First, rabbits are not as widely mass produced specifically for meat production as are cows, pigs, etc. So if they are on a restaurant menu or in stores, they are a bit pricey. Secondly, people associate rabbit with cute bunnies such as Peter Cottontail, the Easter Bunny, and Bugs Bunny – all well loved icons. Because this is engrained in their brains as children, they subconciously choose to not eat it as they grow older.
If I were to guess, I’d say cultural reasons. Rabbits have been accepted as pets in the United States, and chickens/cows/pigs haven’t achieved that pet-store status. Depending on the religious leanings of some people, rabbits may not be eaten–the book of Leviticus in the Bible declares them to be unclean animals, unfit for human consumption.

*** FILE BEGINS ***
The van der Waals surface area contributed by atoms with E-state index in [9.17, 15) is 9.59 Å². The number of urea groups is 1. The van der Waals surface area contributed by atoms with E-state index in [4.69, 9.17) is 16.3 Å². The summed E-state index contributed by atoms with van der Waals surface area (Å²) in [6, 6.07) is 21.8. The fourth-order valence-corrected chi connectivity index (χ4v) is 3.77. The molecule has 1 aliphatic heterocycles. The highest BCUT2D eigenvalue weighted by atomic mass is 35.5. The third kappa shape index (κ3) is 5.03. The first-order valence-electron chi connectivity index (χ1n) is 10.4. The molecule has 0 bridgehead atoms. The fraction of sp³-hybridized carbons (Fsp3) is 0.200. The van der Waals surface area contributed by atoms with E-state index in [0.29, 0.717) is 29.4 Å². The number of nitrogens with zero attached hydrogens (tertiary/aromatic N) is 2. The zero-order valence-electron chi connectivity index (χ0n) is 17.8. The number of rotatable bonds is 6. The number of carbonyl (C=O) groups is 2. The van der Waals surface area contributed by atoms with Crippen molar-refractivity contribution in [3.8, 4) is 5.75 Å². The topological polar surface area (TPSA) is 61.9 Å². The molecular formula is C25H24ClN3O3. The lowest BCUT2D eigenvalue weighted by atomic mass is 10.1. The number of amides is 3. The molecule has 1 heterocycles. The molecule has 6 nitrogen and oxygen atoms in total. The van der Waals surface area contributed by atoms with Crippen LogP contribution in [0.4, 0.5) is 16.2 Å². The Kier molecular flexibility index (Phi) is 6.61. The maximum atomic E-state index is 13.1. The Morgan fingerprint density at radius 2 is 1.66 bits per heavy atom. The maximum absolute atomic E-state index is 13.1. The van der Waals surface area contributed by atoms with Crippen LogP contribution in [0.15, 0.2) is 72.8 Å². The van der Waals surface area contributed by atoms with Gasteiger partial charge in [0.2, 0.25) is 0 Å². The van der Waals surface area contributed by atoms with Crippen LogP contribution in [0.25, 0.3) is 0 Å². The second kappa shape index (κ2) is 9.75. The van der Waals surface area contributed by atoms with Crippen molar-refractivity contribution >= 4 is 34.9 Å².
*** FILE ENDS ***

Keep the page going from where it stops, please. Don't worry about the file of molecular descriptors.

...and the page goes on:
Interesting question Branden. Rabbit is actually quite popular amongst homesteaders and small farmers as an efficient and effective way of providing meat for the table, as well as leather and pelts for other uses. However, homesteaders and those living in rural areas don’t exactly have a lot of sway over popular opinion.
It is purely cultural. There are pockets of the American population that do eat rabbit, but most Americans simply feel uncomfortable with the idea. Somewhere along the line, they became pets and family members, making some people unable to fathom eating them.
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